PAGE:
Here's what really happened. The recession of 1981-82 increased cyclical spending (unemployment insurance and other expenditures that increase as a result of the downside of the business cycle). At the same time, the Fed's tight monetary policy sent real interest rates through the roof, thus increasing the interest component of the budget.

In conquering inflation, the Fed's tightening of money removed one of the most destructive economic legacies of the '70s. But the victory had profoundly negative consequences for federal budgeting. In addition to causing the short-term increases in cyclical spending and the longer-term skyrocketing of interest payments, which now account for more than two-thirds of the deficit, the disinflation also cut government revenues. As the nominal gross national product (national output adjusted for inflation) failed to reach expected targets because of the rapid and unexpected drop in its inflation component, the tax revenues based on the GNP also failed to reach the levels projected by the budget-makers.

Thus it was the recession, and not the tax cuts, that led to revenues too small to pay for projected government spending. To bring the deficit down, therefore, we have to do two things -- cut spending increases down to the rate of economic growth and raise the rate of economic growth enough to provide revenues to pay for the spending upon which our political process insists.

The key is real GNP growth. That GNP growth has been strong enough, even with unprecedented disinflation, to keep deficits from going much higher actually points to the underlying vigor of the economy. At all costs, that vigor must be preserved.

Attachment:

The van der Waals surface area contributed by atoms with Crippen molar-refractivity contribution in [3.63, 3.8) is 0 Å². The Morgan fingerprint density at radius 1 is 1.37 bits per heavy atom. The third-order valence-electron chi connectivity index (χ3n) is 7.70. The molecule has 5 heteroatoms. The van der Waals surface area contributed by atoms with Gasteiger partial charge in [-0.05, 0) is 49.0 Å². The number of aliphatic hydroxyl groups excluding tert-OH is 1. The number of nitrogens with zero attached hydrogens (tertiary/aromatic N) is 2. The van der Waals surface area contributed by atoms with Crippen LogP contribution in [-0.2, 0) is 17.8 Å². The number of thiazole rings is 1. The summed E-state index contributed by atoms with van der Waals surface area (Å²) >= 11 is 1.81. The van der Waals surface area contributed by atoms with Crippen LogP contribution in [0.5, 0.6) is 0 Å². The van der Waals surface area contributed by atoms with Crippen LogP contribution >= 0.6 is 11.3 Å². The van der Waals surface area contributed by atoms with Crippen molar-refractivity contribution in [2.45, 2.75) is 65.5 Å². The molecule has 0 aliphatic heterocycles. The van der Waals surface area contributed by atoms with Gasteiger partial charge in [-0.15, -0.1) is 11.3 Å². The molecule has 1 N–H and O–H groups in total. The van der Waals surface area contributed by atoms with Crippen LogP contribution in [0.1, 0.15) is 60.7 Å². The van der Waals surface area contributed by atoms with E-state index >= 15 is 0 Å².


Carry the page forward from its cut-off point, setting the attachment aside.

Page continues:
In blaming the Reagan administration for what is largely a monetary phenomenon, The Post is setting the false premises for the most potentially disastrous of economic conclusions. If the deficit is indeed "a terrible legacy, for which the country will be paying socially as well as financially for years," as The Post asserts in its editorial, and all attempts to explain the deficit are nothing more than attempts to gloss over or explain away the deficit, then there ought to be precious few restraints on antideficit measures.

But I think there's a national goal both much more important than deficit reduction and actually a prerequisite for it: economic growth. Draconian tax increases would reduce economic growth, thus increasing the cyclical and interest components of the deficit even further. Imposing the hardship of low growth on our poorest citizens (those most likely to be unemployed in the ensuing contraction) in the name of a bootless quest for deficit reduction would be the height of cruelty.

Let's get our priorities straight. On the fiscal side, let's freeze spending and keep taxes low. On the monetary side, the Federal Reserve must reverse its recent high-interest policies. These two actions will go a long way toward strengthening the recovery, creating jobs, restoring the revenue base through vigorous GNP growth, and thus reducing the deficit. The writer, a Republican senator from Wisconsin, is a member of the Appropriations and Budget committees.